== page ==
Defense attorney Jeffrey Lichtman, left, gives closing arguments during the trial of accused Mexican drug lord Joaquin “El Chapo” Guzmán, center right, as Guzmán’s wife, Emma Coronel Aispuro, looks on, in this courtroom sketch in Brooklyn federal court in New York on Thursday. (Jane Rosenberg/Reuters)

Two months of testimony in a federal courtroom here have offered an unprecedented glimpse into the inner workings of the Sinaloa drug cartel, complete with tales of gruesome murders, diamond-encrusted pistols, caches of cocaine smuggled in cans of peppers and, at the center of it all, a defendant who twice escaped from prison.

The trial of notorious drug lord Joaquín Archivaldo Guzmán Loera — known as “El Chapo” — has shown in meticulous detail how the cartel smuggles drugs from Mexico into the United States, where it has fueled a deadly nationwide drug crisis. The flow of the cartel’s drugs, the prosecution said, relied on underground tunnels and hidden compartments in vehicles — methods that would not have been thwarted by any border wall.

The billions of dollars’ worth of heroin, cocaine, methamphetamines and marijuana came through elaborate tunnels, including one built under the U.S.-Mexico border that originated below a pool table at an estate, Guzmán’s associates said. Drugs were hidden in trucks and trains, amid gallons of cooking oil and concealed in small cans of hot peppers, rolling through official entry points. Some came into the United States via container ships docking at Pacific ports. All of it was destined for sale in cities and towns across America.

One of the cartel’s stash houses, prosecutors said, had a view of the Brooklyn Bridge. Because the cartel’s drugs flowed across the United States, federal prosecutors were able to charge Guzmán in several places and chose to bring him to trial in Brooklyn.

Guzmán has been in custody since 2016, when Mexican security forces captured him after a deadly gun battle. The previous year, he had escaped from prison through a nearly mile-long tunnel dug under the shower in his cell.

His arrest, and the prosecution to follow, capped an astonishing saga that authorities say included a sprawling drug empire, corrupt public officials, countless assassinations and visits with celebrities while on the run.

The proceedings were filled with drama: Guzmán’s mistress wept on the stand, his wife at one point coordinated outfits with him in court, and the man who managed the cartel’s computer networks betrayed his old boss in public testimony.


Emma Coronel Aispuro, the wife of Joaquin Guzmán, arrives at the federal courthouse in Brooklyn on Thursday. (Brendan McDermid/Reuters)

The actor who plays El Chapo in the Netflix series “Narcos: Mexico” came to observe the case, and there were stories of escape, murder, gold-plated AK-47s and money laundering so elaborate and brazen they sound more like a movie plot than real life.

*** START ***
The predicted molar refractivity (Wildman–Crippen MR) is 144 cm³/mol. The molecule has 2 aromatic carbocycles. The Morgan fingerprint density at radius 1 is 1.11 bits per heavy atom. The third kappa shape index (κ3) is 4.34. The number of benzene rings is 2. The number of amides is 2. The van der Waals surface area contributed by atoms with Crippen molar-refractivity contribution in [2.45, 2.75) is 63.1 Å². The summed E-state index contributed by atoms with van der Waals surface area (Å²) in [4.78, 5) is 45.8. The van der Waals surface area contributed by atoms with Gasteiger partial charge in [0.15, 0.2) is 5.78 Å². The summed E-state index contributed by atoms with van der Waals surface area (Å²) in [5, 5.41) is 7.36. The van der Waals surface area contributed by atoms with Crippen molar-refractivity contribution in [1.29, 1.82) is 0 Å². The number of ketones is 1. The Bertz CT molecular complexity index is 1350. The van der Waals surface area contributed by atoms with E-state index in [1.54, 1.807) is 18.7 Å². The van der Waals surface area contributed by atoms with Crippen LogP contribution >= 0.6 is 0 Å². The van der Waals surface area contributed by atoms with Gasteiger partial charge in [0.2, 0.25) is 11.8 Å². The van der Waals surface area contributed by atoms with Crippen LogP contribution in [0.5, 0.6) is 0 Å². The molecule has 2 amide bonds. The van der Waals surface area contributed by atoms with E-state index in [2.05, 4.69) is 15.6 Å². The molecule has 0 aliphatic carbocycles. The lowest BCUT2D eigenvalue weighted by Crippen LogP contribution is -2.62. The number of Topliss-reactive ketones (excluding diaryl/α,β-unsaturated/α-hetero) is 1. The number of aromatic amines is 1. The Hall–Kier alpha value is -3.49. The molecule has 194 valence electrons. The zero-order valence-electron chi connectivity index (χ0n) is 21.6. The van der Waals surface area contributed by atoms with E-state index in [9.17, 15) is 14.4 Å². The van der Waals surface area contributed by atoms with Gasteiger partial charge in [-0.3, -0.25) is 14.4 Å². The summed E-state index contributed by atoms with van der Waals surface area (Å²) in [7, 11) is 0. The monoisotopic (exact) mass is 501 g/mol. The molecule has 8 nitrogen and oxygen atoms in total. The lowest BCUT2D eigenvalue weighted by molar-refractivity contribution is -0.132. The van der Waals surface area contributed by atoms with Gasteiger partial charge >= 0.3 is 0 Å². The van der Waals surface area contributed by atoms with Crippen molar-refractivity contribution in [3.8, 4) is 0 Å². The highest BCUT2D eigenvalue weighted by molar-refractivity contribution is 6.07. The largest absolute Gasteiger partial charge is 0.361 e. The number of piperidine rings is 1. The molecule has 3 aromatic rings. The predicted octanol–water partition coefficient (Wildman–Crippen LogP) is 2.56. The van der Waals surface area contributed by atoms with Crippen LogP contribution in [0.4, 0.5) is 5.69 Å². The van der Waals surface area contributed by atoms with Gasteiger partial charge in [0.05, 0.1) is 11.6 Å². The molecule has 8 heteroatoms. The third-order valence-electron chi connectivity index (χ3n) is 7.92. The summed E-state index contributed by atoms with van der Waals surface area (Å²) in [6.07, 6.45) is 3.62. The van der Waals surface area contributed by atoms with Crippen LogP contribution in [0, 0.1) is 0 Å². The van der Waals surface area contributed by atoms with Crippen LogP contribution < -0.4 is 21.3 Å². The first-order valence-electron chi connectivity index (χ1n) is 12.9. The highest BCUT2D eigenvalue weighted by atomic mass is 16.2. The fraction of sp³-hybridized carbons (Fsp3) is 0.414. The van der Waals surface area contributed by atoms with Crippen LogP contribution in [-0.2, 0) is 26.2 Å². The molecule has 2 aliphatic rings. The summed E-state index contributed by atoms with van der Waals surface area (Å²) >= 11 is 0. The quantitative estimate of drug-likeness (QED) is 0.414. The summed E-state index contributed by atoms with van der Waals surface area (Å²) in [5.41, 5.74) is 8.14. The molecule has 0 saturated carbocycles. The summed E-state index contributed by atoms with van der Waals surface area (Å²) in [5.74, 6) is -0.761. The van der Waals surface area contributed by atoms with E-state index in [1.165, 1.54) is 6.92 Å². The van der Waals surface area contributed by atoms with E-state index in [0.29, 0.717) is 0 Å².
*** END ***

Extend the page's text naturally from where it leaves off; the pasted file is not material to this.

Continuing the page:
Paranoid boss

Prosecutors cited what they called a “mountain of evidence” in closing arguments Wednesday, the capstone to a 12-week trial that included 14 cooperating witnesses and 1 million intercepted messages between members of his cartel. The cartel’s purpose, said Assistant U.S. Attorney Andrea Goldbarg, was to distribute the largest volume of drugs possible throughout the United States and reap billions of dollars in profits.

El Chapo is accused of drug trafficking, money laundering and conspiracy to commit murder. He faces life in prison if convicted.

Goldbarg began her closing argument by describing a scene in which El Chapo stood in front of two men who lay by a bonfire, “beaten almost to death but still breathing,” she said. The men had “incensed” El Chapo for working with a rival cartel. He cursed them, shot them and then instructed his henchmen to throw their bodies into the fire.


Mexican actor Alejandro Edda, who played Guzmán in Netflix’s “Narcos: Mexico,” arrives at the courthouse Thursday to observe Guzmán’s trial. (Angela Weiss/AFP/Getty Images)

She went on to describe how over 25 years, El Chapo rose through the ranks to lead his enormously profitable and equally brutal drug cartel.

He traveled in an armored car, built an army to fight his rivals and enemies, and wiretapped his family and close associates, including his wife and many mistresses.

But Guzmán’s paranoia would help bring about his undoing, Goldbarg said. The cartel’s IT technician, Christian Rodriguez, who set up the spyware system for El Chapo to monitor his associates, eventually turned the system over to the FBI. After Guzmán learned that Rodriguez was cooperating with U.S. authorities, Goldbarg said, he ordered his associates to find and kill Rodriguez, who ultimately testified in court.

“Luckily no one knew his last name and never found him,” Goldbarg said of Rodriguez. Guzmán’s associates searched for him on Google and Facebook but to no avail, she told jurors.

Guzmán’s own voice — which was described as nasally — often was used against him at trial. Prosecutors played recorded telephone calls between Guzmán and his associates discussing drug shipments and bribery schemes.

Goldbarg told jurors that El Chapo, famous for his daring escapes, should finally be made to face his crimes.

“Why didn’t the defendant want to get caught? I submit it’s because he knew he was guilty,” she said. “He’s sitting right there. Do not let him escape responsibility. Hold him accountable for his crimes. Find him guilty on all counts.”

Defense attorneys have slammed the government’s case and its cooperating witnesses, comparing them to “gutter human beings,” and argued that Guzmán is instead a scapegoat. The defendant’s lawyer, Jeffrey Lichtman, told jurors Thursday that the cooperating witnesses are lying to save themselves.


Jeffrey Lichtman, Guzmán’s defense attorney, arrives at the federal courthouse in Brooklyn on Thursday. (Brendan Mcdermid/Reuters)

“It’s the cooperators who gave this case life, who gave it breath,” Lichtman said, imploring jurors to dismiss their testimony. “Those witnesses told lies every day of their lives — their miserable, selfish lives,” he said. Calling the cooperators “scum” and “animals,” Lichtman said they were expecting “sweetheart deals” and reduced sentences for their own crimes so that they can “live among you.”

“They’d run over their mothers to convict that man,” Lichtman said, referring to his client.

Prosecutors and defense attorneys finished their closing remarks Thursday afternoon. The jury is set to return Monday morning to begin deliberations.

'Largest and most prolific'

In the courtroom and through court filings, prosecutors have detailed Guzmán’s rise to power as a story of avarice and bloodshed that crossed borders and relied on “brutal force and intimidation.”